, , , , , , , , , , , , , , , , , , ,

How do you make sure you get the books you want for Christmas?  Asking for a friend.

The friend in question has a birthday in December, so this is something that looms large for him at this time of year.  He is known to like detective novels, especially from the Golden Age, so if things are just left to chance there is the risk that he will get any number of the excellent British Library Crime Classics series that he already has.  How many copies of Death in Fancy Dress and The Sussex Downs Murder can his bookshelf stock, when what he’d actually like is The Division Bell Mystery or The 12.30 from Croydon?

One answer is to drop hints.  But not everyone has a good ear for hints, or takes the further hint to pass these hints on to other potential donors.  This form of chain letter can easily get broken, or turn into a game of Chinese Whispers, in which what started life as William Hague’s biography of Pitt the Younger materialises under the Christmas tree as the National Coal Board’s Yearbook for 1975.

So my friend has adopted the practice of making no bones about it but distributing to his nearest and dearest a list of the presents he would like to see in December.  This list is mostly books, but the words ‘good whisky’ do appear there, as does a box set of the Rumpole of the Bailey TV seriesIt is then left to the nearest and dearest to liaise, so that the aforesaid NCB Yearbook doesn’t jostle under the tree on Christmas morning with three copies of How Novels Work by John Mullan.

The list has to be specific.  For example, my friend has recently been introduced to Barbara Pym by a ninevoice, so the list reads, “Any novel by Barbara Pym except A Glass of Blessings or Excellent Women. This gets rather strange-looking (and off-putting to anyone getting the list who isn’t in the ‘nearest and dearest’ category) when we get to the aforesaid British Library books: “Any in the series of The British Library Crime Classics: I already have Mystery in White, Calamity in Kent, Death Makes a Prophet … [etc etc]”.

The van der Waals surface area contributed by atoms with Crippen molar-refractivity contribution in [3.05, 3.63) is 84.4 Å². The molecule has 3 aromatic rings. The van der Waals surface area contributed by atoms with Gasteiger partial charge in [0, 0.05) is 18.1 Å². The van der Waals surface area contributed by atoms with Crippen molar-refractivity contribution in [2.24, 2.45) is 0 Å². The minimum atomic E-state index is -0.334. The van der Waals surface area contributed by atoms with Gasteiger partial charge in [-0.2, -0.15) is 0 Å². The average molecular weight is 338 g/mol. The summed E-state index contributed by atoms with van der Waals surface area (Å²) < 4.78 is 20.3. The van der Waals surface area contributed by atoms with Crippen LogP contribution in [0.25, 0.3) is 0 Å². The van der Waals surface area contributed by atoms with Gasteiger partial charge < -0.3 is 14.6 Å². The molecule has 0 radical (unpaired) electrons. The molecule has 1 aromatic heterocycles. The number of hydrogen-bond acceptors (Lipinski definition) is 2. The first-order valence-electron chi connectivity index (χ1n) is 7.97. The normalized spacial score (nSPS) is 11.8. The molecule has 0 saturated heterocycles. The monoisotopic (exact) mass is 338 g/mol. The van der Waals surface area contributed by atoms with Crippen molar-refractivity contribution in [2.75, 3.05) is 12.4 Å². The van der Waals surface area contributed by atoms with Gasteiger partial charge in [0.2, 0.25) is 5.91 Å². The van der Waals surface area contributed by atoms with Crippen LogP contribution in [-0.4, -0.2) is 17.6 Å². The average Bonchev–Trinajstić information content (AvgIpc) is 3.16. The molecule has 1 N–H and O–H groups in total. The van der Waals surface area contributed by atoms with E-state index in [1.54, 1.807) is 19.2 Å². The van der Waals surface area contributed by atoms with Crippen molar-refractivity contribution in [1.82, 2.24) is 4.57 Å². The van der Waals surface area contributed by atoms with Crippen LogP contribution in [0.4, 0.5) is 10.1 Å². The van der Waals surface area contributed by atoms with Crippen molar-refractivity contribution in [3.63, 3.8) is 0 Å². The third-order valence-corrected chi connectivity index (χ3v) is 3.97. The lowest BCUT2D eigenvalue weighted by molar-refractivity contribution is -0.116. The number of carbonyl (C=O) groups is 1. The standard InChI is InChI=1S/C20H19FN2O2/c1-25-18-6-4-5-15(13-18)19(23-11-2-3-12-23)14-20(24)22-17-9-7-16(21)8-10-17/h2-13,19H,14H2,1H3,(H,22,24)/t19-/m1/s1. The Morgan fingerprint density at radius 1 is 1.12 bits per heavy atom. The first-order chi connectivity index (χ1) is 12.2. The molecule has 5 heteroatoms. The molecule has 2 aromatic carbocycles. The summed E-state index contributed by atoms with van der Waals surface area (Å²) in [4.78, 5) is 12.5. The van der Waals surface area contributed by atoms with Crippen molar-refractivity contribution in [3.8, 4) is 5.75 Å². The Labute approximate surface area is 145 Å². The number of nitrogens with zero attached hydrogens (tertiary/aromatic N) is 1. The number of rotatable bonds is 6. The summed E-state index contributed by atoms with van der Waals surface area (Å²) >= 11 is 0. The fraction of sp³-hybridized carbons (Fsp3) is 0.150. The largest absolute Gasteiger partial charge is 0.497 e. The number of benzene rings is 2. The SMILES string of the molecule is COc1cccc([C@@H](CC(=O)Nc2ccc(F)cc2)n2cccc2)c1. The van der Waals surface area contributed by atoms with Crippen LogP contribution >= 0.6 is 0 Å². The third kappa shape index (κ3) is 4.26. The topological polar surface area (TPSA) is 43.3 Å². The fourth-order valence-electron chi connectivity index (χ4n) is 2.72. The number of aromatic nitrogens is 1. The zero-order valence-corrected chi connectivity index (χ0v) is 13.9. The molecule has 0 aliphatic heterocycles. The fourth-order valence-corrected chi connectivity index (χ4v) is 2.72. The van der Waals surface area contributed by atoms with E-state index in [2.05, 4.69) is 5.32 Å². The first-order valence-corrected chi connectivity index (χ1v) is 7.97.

You may say, this prescriptive approach eliminates surprise, and the chance of being given something quite new.  In fact it doesn’t quite work like that.  Present-givers still do make their own decisions, which can prompt the “Why did they think I’d like this?” question.  And this way my friend’s library can get unexpected additions, like a biography of our present Prime Minister last year …

There is a related problem.  Asking for books mean that you get, well, more books.  You may run out of bookshelf space.  I find My friend finds that books he has recently been given have to share floor space with box files, unhung pictures, shoeboxes of what were once thought to be essential photos, and the like.  This can lead to friction in the marital home. 

How do you do it?  What advice should I, er, pass on to my friend?